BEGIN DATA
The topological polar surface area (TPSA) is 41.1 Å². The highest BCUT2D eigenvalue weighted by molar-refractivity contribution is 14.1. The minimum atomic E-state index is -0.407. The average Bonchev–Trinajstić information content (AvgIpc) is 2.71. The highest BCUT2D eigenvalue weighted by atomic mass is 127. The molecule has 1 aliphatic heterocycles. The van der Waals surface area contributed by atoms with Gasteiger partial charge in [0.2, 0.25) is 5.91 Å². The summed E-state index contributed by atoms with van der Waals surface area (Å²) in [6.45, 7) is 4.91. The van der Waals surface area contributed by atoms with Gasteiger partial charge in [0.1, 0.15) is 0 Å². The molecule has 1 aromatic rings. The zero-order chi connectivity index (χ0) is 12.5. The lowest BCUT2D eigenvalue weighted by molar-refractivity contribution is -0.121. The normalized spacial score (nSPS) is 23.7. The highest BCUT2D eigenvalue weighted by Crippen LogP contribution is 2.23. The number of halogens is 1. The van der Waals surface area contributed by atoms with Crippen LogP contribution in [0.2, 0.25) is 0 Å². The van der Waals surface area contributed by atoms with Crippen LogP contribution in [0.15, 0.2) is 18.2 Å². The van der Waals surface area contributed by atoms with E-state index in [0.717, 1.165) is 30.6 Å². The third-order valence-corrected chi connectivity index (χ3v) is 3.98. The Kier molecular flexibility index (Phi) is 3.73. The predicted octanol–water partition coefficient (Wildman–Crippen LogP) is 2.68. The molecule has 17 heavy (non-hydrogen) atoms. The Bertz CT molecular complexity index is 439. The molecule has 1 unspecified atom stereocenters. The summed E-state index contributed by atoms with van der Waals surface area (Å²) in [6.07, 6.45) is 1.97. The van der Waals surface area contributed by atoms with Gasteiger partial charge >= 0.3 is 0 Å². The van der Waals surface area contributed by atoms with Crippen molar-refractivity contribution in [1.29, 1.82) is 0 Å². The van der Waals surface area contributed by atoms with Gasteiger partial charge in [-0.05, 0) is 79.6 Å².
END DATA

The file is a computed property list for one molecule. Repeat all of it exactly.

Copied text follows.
The topological polar surface area (TPSA) is 41.1 Å². The highest BCUT2D eigenvalue weighted by molar-refractivity contribution is 14.1. The minimum atomic E-state index is -0.407. The average Bonchev–Trinajstić information content (AvgIpc) is 2.71. The highest BCUT2D eigenvalue weighted by atomic mass is 127. The molecule has 1 aliphatic heterocycles. The van der Waals surface area contributed by atoms with Gasteiger partial charge in [0.2, 0.25) is 5.91 Å². The summed E-state index contributed by atoms with van der Waals surface area (Å²) in [6.45, 7) is 4.91. The van der Waals surface area contributed by atoms with Gasteiger partial charge in [0.1, 0.15) is 0 Å². The molecule has 1 aromatic rings. The zero-order chi connectivity index (χ0) is 12.5. The lowest BCUT2D eigenvalue weighted by molar-refractivity contribution is -0.121. The normalized spacial score (nSPS) is 23.7. The highest BCUT2D eigenvalue weighted by Crippen LogP contribution is 2.23. The number of halogens is 1. The van der Waals surface area contributed by atoms with Crippen LogP contribution in [0.2, 0.25) is 0 Å². The van der Waals surface area contributed by atoms with Crippen LogP contribution in [0.15, 0.2) is 18.2 Å². The van der Waals surface area contributed by atoms with E-state index in [0.717, 1.165) is 30.6 Å². The third-order valence-corrected chi connectivity index (χ3v) is 3.98. The Kier molecular flexibility index (Phi) is 3.73. The predicted octanol–water partition coefficient (Wildman–Crippen LogP) is 2.68. The molecule has 17 heavy (non-hydrogen) atoms. The Bertz CT molecular complexity index is 439. The molecule has 1 unspecified atom stereocenters. The summed E-state index contributed by atoms with van der Waals surface area (Å²) in [6.07, 6.45) is 1.97. The van der Waals surface area contributed by atoms with Gasteiger partial charge >= 0.3 is 0 Å². The van der Waals surface area contributed by atoms with Crippen molar-refractivity contribution in [1.29, 1.82) is 0 Å². The van der Waals surface area contributed by atoms with Gasteiger partial charge in [-0.05, 0) is 79.6 Å².